Epistemic status: personal observations, personal preferences extrapolated. Uses one small random sample and one hard data source, but all else is subjective.
I think the Forum could use some epistemic healthcare. As Rohin Shah puts it
for any particular high-karma post, knowing nothing else about the post besides that it is high karma, there is a non-trivial probability that I would find significant reasoning issues in that post. You can't rely solely on karma as a strong signal of epistemics.
I randomly sampled 20 such posts and guess this probability is about 30% [90% CI: 10%, 50%].
But we say we value rigour to an unusual extent. So why aren't we rigorous?
Well, rigour is rare because it's hard. But I argue that our platform can make it easier.
Many posts aren't about reasoning
One innocuous point first: there are lots of reasons to write a post besides asserting a novel claim.
- Admin like announcements
- New ideas to consider
- Summarising your understanding of other work
- Coordination, common knowledge
- Fiction! <3
- Practising writing
Karma means too much
Less innocuous is that our voting system doesn’t distinguish
- "I agree"
- "The argument is rigorous / the evidence is strong"
- "Makes a novel point"
- "This makes me feel good"
- "I encourage you to post more"
- "This post belongs to my faction on The Current Thing"
Is this a problem? That is: is anyone using karma as a measure of rigour or truth?
Actually yes: via the halo effect (things good in one way get unthinkingly treated as good in other ways) I expect this to be somewhat true. And I expect high karma to cause a post to get read more, if only because of readers' fear of missing out.
I just want karma to mean "worth reading", which is a much easier objective than "is rigorously argued", but which we still often fail to meet.
People have been arguing about having multiple types of upvote for a long time at e.g. LessWrong ("I agree with this" vs "This persuaded me" vs "I want to encourage this person to keep posting", and the converses). I incline to think that this is too messy -but we can still try to decouple the truth economy from the vibe economy a bit, see below.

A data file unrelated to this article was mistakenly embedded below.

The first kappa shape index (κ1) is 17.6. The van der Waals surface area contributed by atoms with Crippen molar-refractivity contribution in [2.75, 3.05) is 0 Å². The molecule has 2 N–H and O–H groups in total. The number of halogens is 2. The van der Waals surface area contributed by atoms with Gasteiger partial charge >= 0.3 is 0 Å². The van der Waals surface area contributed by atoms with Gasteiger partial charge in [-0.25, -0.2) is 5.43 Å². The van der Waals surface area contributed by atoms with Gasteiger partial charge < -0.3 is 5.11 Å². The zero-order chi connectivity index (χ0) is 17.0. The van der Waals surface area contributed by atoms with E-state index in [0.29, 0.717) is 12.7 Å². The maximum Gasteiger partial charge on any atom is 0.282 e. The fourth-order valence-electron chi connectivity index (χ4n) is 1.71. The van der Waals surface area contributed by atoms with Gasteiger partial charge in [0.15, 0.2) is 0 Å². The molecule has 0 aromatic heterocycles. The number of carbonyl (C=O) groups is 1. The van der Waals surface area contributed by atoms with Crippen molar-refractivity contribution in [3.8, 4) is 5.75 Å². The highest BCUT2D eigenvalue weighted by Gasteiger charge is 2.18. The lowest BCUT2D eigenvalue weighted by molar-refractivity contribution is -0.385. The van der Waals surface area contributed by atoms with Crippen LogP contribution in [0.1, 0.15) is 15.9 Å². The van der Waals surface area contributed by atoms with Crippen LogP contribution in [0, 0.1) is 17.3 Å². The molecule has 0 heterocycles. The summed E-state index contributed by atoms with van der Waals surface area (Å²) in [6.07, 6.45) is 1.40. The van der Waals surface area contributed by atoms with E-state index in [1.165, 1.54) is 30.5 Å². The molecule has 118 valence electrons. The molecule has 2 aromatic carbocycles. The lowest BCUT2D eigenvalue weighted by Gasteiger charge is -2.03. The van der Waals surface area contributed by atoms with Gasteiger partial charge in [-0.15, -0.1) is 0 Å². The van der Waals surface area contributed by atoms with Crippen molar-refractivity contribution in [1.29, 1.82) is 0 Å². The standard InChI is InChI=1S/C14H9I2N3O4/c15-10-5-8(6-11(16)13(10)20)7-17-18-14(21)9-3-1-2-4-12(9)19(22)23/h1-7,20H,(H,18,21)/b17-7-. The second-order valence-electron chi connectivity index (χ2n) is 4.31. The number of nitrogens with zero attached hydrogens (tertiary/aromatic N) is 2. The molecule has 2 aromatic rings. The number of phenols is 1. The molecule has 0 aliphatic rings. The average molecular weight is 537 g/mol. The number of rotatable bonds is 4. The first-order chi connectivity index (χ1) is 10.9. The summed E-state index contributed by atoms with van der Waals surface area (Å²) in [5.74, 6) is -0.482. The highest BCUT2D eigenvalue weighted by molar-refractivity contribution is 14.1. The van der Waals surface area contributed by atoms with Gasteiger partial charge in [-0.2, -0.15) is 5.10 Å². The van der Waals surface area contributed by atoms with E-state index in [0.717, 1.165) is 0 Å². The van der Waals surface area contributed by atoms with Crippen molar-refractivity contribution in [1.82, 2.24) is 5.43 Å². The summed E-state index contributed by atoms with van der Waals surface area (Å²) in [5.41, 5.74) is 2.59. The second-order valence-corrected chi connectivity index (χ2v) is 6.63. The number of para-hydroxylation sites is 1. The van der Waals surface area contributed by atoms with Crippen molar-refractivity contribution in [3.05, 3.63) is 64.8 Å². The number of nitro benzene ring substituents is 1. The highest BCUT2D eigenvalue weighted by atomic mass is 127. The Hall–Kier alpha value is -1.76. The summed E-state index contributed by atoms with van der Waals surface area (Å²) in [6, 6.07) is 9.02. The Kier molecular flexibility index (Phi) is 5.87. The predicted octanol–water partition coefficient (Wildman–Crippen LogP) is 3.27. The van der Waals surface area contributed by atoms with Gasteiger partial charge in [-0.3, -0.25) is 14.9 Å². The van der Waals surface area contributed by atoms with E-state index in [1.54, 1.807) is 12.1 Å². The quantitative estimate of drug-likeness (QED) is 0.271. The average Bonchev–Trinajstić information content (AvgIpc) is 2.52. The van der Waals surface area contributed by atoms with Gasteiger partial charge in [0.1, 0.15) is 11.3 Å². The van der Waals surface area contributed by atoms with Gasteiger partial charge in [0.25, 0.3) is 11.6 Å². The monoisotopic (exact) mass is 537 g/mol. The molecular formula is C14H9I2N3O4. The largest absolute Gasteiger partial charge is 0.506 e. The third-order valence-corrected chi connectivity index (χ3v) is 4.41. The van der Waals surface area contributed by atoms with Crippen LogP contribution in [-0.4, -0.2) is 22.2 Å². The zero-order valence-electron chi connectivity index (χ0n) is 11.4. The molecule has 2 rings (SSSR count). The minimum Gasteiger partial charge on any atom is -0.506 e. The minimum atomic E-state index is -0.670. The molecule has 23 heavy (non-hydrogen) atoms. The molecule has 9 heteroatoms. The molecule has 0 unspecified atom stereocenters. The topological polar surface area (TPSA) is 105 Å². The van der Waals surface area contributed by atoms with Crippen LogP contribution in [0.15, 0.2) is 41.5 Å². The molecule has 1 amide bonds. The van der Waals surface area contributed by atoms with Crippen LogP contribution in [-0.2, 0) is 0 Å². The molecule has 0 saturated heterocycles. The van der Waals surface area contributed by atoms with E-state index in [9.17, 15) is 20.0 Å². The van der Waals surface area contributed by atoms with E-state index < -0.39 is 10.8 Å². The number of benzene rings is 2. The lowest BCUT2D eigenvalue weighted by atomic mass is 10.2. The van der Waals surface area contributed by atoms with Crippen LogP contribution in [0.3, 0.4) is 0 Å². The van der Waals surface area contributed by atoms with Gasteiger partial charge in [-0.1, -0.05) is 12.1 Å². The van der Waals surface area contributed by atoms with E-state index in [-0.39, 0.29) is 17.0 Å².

So here are some ideas. Some are unobtrusive enough that they're worth changing the UI for. Others are more like norms I'd like us to introduce, or reintroduce.
- UI. Add an extra editor text field for an "Epistemic status" at the start of the post. Time cost: 2 mins per post.
- UI: A Like button, separate from upvotes. To capture vibes and maybe leave karma to epistemics. Time cost: N/A.
- UI: Make a post summary required if the post is >1000 words. [EDIT: Can even integrate NLP here for a terrible 80/20 version.] Time cost: 10mins.
- UI: Add a “Limitations” text field to the editor. Time cost: 30 mins.
- Speculative: NLP for claim detection: the site asks you for your probabilities about the main claims. Time cost: 30 mins.
- Speculative: NLP to autosuggest prediction markets you could open. Time cost: 15 mins.
- Speculative: Two comment tabs, one for vibes and one for critique.
- You can implement all of the above yourself! The devs don't need to do it for us.
- e.g. If you liked the post but it doesn’t update your views, just comment on it saying "Nice!".
- Address criticism in advance. Simulate it if you are unfortunate enough to not have critics.
- If you mention someone / some specific view, send a draft to them before posting.
- To date, most throwaway accounts have been used to write magnificent hard truths we wouldn't otherwise hear. So maybe these are underused.
- I like Nuno's personal digest and want to see more of these as a workaround for the karma system not meaning what I want it to.
A big change, which I'll write up separately, is something like paid, open peer review for posts which seek to seriously update the community. Likely bringing in outsiders, likely post-publication. (This is close to red-teaming but using outsiders, come to think of it.) This will be expensive, but it passes a shallow cost-benefit test, to me.
These ideas increase the effort it takes to post something. I think it's well worth the time, but if you're on the margin of not posting, or if you're new and intimidated, it's likely better to skip them and just post. No excuse for the old-timers though.
- The above is not mostly based on hard data; instead it's 7 years of reading the forum and a tiny random sample of posts.
- So I don't know that the above features will repay their time cost or even their dev cost.
- I am very opinionated.
PS: I used the GraphQL backend (thanks devs!) to get some basic stats:
- Average post length: 1235 words
- Average length w/ 125+ karma: 2600 words
If good evidence or arguments took longer to state, then this would be weakly reassuring. But probably that correlation is too weak to say anything.